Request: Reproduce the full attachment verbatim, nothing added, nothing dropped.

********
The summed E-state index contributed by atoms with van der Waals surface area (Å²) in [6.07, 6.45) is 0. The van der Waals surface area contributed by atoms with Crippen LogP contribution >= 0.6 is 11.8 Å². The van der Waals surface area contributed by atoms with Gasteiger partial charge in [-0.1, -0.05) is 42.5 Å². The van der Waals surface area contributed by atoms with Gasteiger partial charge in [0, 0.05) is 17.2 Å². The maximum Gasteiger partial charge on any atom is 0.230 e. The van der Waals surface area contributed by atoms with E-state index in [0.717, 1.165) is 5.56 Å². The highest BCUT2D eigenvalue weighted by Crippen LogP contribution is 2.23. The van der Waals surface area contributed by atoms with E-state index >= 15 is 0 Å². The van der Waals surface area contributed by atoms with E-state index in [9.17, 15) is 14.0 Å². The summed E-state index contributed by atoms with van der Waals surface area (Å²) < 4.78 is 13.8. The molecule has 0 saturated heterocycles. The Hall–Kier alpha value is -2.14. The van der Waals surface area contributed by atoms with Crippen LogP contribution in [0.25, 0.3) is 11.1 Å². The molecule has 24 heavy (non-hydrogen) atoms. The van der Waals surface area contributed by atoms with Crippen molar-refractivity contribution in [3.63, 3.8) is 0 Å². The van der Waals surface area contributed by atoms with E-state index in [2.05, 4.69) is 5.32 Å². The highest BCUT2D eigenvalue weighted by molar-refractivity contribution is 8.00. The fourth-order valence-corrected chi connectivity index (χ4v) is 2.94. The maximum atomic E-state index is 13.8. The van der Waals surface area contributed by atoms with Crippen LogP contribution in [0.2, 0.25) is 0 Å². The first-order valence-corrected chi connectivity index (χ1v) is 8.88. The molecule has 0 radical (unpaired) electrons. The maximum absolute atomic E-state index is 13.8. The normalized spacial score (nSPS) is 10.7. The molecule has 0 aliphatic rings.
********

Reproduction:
The summed E-state index contributed by atoms with van der Waals surface area (Å²) in [6.07, 6.45) is 0. The van der Waals surface area contributed by atoms with Crippen LogP contribution >= 0.6 is 11.8 Å². The van der Waals surface area contributed by atoms with Gasteiger partial charge in [-0.1, -0.05) is 42.5 Å². The van der Waals surface area contributed by atoms with Gasteiger partial charge in [0, 0.05) is 17.2 Å². The maximum Gasteiger partial charge on any atom is 0.230 e. The van der Waals surface area contributed by atoms with E-state index in [0.717, 1.165) is 5.56 Å². The highest BCUT2D eigenvalue weighted by Crippen LogP contribution is 2.23. The van der Waals surface area contributed by atoms with E-state index >= 15 is 0 Å². The van der Waals surface area contributed by atoms with E-state index in [9.17, 15) is 14.0 Å². The summed E-state index contributed by atoms with van der Waals surface area (Å²) < 4.78 is 13.8. The molecule has 0 saturated heterocycles. The Hall–Kier alpha value is -2.14. The van der Waals surface area contributed by atoms with Crippen LogP contribution in [0.25, 0.3) is 11.1 Å². The molecule has 24 heavy (non-hydrogen) atoms. The van der Waals surface area contributed by atoms with Crippen molar-refractivity contribution in [3.63, 3.8) is 0 Å². The van der Waals surface area contributed by atoms with E-state index in [2.05, 4.69) is 5.32 Å². The highest BCUT2D eigenvalue weighted by molar-refractivity contribution is 8.00. The fourth-order valence-corrected chi connectivity index (χ4v) is 2.94. The maximum atomic E-state index is 13.8. The van der Waals surface area contributed by atoms with Crippen LogP contribution in [0.2, 0.25) is 0 Å². The first-order valence-corrected chi connectivity index (χ1v) is 8.88. The molecule has 0 radical (unpaired) electrons. The maximum absolute atomic E-state index is 13.8. The normalized spacial score (nSPS) is 10.7. The molecule has 0 aliphatic rings.